Volunteer groups have previously expressed their daily struggles to Doha News, explaining that a rise in the number of stray animals is leaving them with little space and money.

Still, local groups said that on National TNR Day next year, they plan to extend their services to dogs in Doha as well.

Young added:

“Our ultimate aim is to somehow finance a mobile unit so that we can go around the various areas of Qatar and reach difficult to get to areas. Through our mobile van we could TNR both dogs and cats much more easily. Dogs are a lot harder to transport than cats mainly due to their size, so a van would be ideal.”

As always, the welfare groups are relying solely on donations. In order to successfully spay and neuter 50 cats, QFSCG has created an online portal as a way to receive public donations.

Additionally, all four participating veterinary centers said that from now until Oct. 23, residents who want to spay their dogs or cats can do so at a 10 percent discount.

Thoughts?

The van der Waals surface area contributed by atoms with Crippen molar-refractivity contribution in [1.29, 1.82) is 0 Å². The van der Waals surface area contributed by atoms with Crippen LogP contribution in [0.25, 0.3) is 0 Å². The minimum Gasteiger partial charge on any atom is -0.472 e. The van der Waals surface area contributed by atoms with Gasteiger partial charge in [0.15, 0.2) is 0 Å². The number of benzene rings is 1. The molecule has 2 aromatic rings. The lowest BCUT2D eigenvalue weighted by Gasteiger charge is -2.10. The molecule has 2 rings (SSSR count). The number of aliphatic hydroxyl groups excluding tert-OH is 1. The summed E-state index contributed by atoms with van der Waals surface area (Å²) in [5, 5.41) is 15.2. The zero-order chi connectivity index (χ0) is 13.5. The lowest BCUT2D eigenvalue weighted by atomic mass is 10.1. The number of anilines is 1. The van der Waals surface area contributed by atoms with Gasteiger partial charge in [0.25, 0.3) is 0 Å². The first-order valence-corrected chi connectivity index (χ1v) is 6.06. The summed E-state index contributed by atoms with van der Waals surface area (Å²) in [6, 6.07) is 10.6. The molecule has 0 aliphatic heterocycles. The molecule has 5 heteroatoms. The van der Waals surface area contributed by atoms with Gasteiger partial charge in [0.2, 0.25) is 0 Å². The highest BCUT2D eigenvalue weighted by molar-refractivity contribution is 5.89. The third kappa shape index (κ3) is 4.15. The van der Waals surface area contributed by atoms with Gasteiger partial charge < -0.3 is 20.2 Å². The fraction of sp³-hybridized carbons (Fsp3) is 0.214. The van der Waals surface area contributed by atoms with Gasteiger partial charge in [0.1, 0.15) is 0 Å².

32 COMMENTS

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MIMH
MIMH
6 years ago

Wouldn’t it make more sense to just kill them. They are not native to Arabia and are not an endangered species and help spread various diseases.

Rodd
Rodd
6 years ago
Reply to  MIMH

Are you talking about cats or expat workers?

Jen
Jen
6 years ago
Reply to  MIMH

Am I seriously reading this?

Anon
Anon
6 years ago
Reply to  Jen

Yes, and I tend to agree……if people are unable to look after their pets properly, both when in Qatar and/or make adequate provisions when they are away, then I believe those animals should be put to sleep. In a monumental bit of cod psychology, I’m going to suggest that (non-Qatari) people take pets here as a kind a respite from the culture shock around them, a kind of domestic strokey certainty to return to each day, but often its done with little thought for the local climate or environment or future plans. Cats are obviously more adaptable than dogs, but still, I have seen well-intentioned people take on far more than they can handle feline-wise, and then when it comes to leaving, they’re pleading for like-minded people to help them out, and their pleas fall on deaf ears…… I would rather have a pet put down than send it to QAWS, as well-intentioned as it is, but it simply isn’t suitable in location or environment for large numbers of animals. A vote up from me for the Big Sleep.